Earlier this week, I came across an interesting item on the blog at the Stanford Social Innovation Review entitled What Gets Measured Gets Done that discussed the value of using metrics and data analysis in assessing the accomplishments of organizations operating in the non-profit sector. The article was focused in particular on the work of the New York State Health Foundation and its efforts to use targeted grants to improve the health of people with diabetes.
The post describes two different approaches by the foundation to improve outcomes through grant-making. The first approach fell short of the mark and didn’t achieve the intended goals; the second approach involved a pay-for-performance strategy which set standards for performance and put off paying out 80% of the grant until certain metrics were met:
The key to all of this was that we attached the payment (the grant award) to the outcomes. We have seen few foundations pursue pay-for-performance approaches. Moreover, foundations too often are so beholden to the process and milestones within the process that they can lose sight of the ultimate goal. The fixation on process or on a specific program may limit foundations’ and grantees’ opportunities to leverage their talent, creativity, and external resources to experiment with options to achieve a particular goal.
This approach sounds like a great one for foundations and other grant-makers to employ to achieve their stated objectives. It is more of a challenge, though, to translate it to the other side of the equation to see how grant-seekers of various sorts can apply it to their own advantage. Certainly, they can try to anticipate the application of such an approach by more grant-makers. Beyond that, though, they can think about finding more effective, imaginative and sophisticated ways of measuring the impact of their work.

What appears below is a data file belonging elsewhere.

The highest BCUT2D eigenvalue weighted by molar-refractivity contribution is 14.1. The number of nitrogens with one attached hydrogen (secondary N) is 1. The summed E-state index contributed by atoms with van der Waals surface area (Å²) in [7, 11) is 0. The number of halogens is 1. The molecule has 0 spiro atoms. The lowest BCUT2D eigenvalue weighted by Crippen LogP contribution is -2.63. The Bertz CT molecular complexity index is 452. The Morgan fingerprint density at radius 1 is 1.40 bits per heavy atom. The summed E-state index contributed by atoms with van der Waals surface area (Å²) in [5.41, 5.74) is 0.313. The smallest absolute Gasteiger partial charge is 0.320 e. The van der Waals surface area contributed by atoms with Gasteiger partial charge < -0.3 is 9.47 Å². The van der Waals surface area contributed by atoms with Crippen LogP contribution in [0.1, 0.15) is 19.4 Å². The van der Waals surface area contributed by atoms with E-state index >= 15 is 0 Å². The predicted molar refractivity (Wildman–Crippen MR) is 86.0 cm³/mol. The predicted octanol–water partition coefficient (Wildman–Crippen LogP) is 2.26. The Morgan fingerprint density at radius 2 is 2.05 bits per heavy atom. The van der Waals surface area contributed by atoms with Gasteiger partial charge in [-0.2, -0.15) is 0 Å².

Fortunately, in the field of prospect development, there are many possible metrics for evaluating the effectiveness of the fundraising efforts of the organizations we support. But which metrics are the best ones? What should we focus on measuring? Are there going to be some things we always want to consider? Or is it always going to be dependent on the nature of the organization and the maturity of its fundraising program?
I’m inclined to think the latter question is the most appropriate since different organizations have different needs at different stages, and so the same metrics won’t always be useful. I’m also inclined to think that this is the sort of question that requires some good analytic work to answer appropriately. For some organizations, measures of things like participation rates or participation levels may be the most important things to track, whereas some will be more interested in measuring details about the number of prospects converted from high-level annual donors to major donors.
But consistent with the shift from goals to systems I have written about previously, other organizations might want to focus more heavily on improving performance in areas that are highly correlated with increased major giving. It may turn out that the best way to build a system for improving performance is to track changes in key, related variables rather than strictly focusing on measuring outcomes.
For many organizations, the answers to these questions may take a while to figure out. Nevertheless we have to start somewhere. Where would you start? Why? Please share your thoughts below.